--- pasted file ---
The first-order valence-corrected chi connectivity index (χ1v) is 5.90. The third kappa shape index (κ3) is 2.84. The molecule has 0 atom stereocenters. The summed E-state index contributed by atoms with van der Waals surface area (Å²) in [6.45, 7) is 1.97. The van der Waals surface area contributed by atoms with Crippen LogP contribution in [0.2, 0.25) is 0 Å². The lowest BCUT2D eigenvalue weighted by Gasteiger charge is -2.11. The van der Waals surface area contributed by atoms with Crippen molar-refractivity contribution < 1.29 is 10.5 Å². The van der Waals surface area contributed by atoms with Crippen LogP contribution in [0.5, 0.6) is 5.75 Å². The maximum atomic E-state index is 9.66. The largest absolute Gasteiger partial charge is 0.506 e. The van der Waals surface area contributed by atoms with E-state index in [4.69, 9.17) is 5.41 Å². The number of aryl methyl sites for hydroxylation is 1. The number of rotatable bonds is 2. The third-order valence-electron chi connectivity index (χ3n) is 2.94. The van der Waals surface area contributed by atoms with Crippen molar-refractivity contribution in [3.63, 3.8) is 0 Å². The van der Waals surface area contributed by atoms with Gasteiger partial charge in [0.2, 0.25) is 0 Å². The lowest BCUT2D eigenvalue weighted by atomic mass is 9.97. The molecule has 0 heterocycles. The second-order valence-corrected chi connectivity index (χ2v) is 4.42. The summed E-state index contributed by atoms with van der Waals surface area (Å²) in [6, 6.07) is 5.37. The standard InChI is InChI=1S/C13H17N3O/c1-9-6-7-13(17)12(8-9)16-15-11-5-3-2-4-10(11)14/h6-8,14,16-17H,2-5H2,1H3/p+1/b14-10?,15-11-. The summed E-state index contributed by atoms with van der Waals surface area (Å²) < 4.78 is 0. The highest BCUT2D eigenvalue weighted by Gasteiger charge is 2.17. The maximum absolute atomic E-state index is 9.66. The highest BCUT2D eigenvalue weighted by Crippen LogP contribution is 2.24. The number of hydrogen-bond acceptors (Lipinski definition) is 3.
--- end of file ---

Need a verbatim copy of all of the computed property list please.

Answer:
The first-order valence-corrected chi connectivity index (χ1v) is 5.90. The third kappa shape index (κ3) is 2.84. The molecule has 0 atom stereocenters. The summed E-state index contributed by atoms with van der Waals surface area (Å²) in [6.45, 7) is 1.97. The van der Waals surface area contributed by atoms with Crippen LogP contribution in [0.2, 0.25) is 0 Å². The lowest BCUT2D eigenvalue weighted by Gasteiger charge is -2.11. The van der Waals surface area contributed by atoms with Crippen molar-refractivity contribution < 1.29 is 10.5 Å². The van der Waals surface area contributed by atoms with Crippen LogP contribution in [0.5, 0.6) is 5.75 Å². The maximum atomic E-state index is 9.66. The largest absolute Gasteiger partial charge is 0.506 e. The van der Waals surface area contributed by atoms with E-state index in [4.69, 9.17) is 5.41 Å². The number of aryl methyl sites for hydroxylation is 1. The number of rotatable bonds is 2. The third-order valence-electron chi connectivity index (χ3n) is 2.94. The van der Waals surface area contributed by atoms with Crippen molar-refractivity contribution in [3.63, 3.8) is 0 Å². The van der Waals surface area contributed by atoms with Gasteiger partial charge in [0.2, 0.25) is 0 Å². The lowest BCUT2D eigenvalue weighted by atomic mass is 9.97. The molecule has 0 heterocycles. The second-order valence-corrected chi connectivity index (χ2v) is 4.42. The summed E-state index contributed by atoms with van der Waals surface area (Å²) in [6, 6.07) is 5.37. The standard InChI is InChI=1S/C13H17N3O/c1-9-6-7-13(17)12(8-9)16-15-11-5-3-2-4-10(11)14/h6-8,14,16-17H,2-5H2,1H3/p+1/b14-10?,15-11-. The summed E-state index contributed by atoms with van der Waals surface area (Å²) < 4.78 is 0. The highest BCUT2D eigenvalue weighted by Gasteiger charge is 2.17. The maximum absolute atomic E-state index is 9.66. The highest BCUT2D eigenvalue weighted by Crippen LogP contribution is 2.24. The number of hydrogen-bond acceptors (Lipinski definition) is 3.